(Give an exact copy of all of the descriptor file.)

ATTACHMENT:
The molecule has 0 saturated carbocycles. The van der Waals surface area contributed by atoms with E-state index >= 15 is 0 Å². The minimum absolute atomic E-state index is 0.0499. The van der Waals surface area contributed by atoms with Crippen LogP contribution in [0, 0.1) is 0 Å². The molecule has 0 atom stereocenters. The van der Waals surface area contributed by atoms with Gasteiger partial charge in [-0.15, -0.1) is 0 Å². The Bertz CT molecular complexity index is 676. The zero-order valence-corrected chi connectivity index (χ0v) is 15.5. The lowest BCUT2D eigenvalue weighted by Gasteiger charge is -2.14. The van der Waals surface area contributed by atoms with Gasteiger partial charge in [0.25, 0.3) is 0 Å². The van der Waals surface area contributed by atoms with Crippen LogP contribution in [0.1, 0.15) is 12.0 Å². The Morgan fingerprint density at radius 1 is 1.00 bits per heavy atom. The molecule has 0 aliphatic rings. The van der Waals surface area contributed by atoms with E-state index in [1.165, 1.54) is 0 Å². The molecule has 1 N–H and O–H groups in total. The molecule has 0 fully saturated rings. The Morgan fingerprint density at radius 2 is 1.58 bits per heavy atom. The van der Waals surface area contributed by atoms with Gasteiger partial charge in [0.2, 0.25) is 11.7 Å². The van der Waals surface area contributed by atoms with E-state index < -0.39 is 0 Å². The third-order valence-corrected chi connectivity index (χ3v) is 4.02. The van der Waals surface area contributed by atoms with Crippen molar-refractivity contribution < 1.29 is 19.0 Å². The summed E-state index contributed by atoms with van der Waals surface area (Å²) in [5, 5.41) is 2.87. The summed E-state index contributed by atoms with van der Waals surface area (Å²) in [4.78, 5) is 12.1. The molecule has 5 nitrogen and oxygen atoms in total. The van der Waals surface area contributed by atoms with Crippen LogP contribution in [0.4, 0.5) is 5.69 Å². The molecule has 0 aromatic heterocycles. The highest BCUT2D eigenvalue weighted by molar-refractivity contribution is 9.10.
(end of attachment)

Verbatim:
The molecule has 0 saturated carbocycles. The van der Waals surface area contributed by atoms with E-state index >= 15 is 0 Å². The minimum absolute atomic E-state index is 0.0499. The van der Waals surface area contributed by atoms with Crippen LogP contribution in [0, 0.1) is 0 Å². The molecule has 0 atom stereocenters. The van der Waals surface area contributed by atoms with Gasteiger partial charge in [-0.15, -0.1) is 0 Å². The Bertz CT molecular complexity index is 676. The zero-order valence-corrected chi connectivity index (χ0v) is 15.5. The lowest BCUT2D eigenvalue weighted by Gasteiger charge is -2.14. The van der Waals surface area contributed by atoms with Gasteiger partial charge in [0.25, 0.3) is 0 Å². The van der Waals surface area contributed by atoms with Crippen LogP contribution in [0.1, 0.15) is 12.0 Å². The Morgan fingerprint density at radius 1 is 1.00 bits per heavy atom. The molecule has 0 aliphatic rings. The van der Waals surface area contributed by atoms with E-state index in [1.165, 1.54) is 0 Å². The molecule has 1 N–H and O–H groups in total. The molecule has 0 fully saturated rings. The Morgan fingerprint density at radius 2 is 1.58 bits per heavy atom. The van der Waals surface area contributed by atoms with Gasteiger partial charge in [0.2, 0.25) is 11.7 Å². The van der Waals surface area contributed by atoms with E-state index < -0.39 is 0 Å². The third-order valence-corrected chi connectivity index (χ3v) is 4.02. The van der Waals surface area contributed by atoms with Crippen molar-refractivity contribution < 1.29 is 19.0 Å². The summed E-state index contributed by atoms with van der Waals surface area (Å²) in [5, 5.41) is 2.87. The summed E-state index contributed by atoms with van der Waals surface area (Å²) in [4.78, 5) is 12.1. The molecule has 5 nitrogen and oxygen atoms in total. The van der Waals surface area contributed by atoms with Crippen LogP contribution in [0.4, 0.5) is 5.69 Å². The molecule has 0 aromatic heterocycles. The highest BCUT2D eigenvalue weighted by molar-refractivity contribution is 9.10.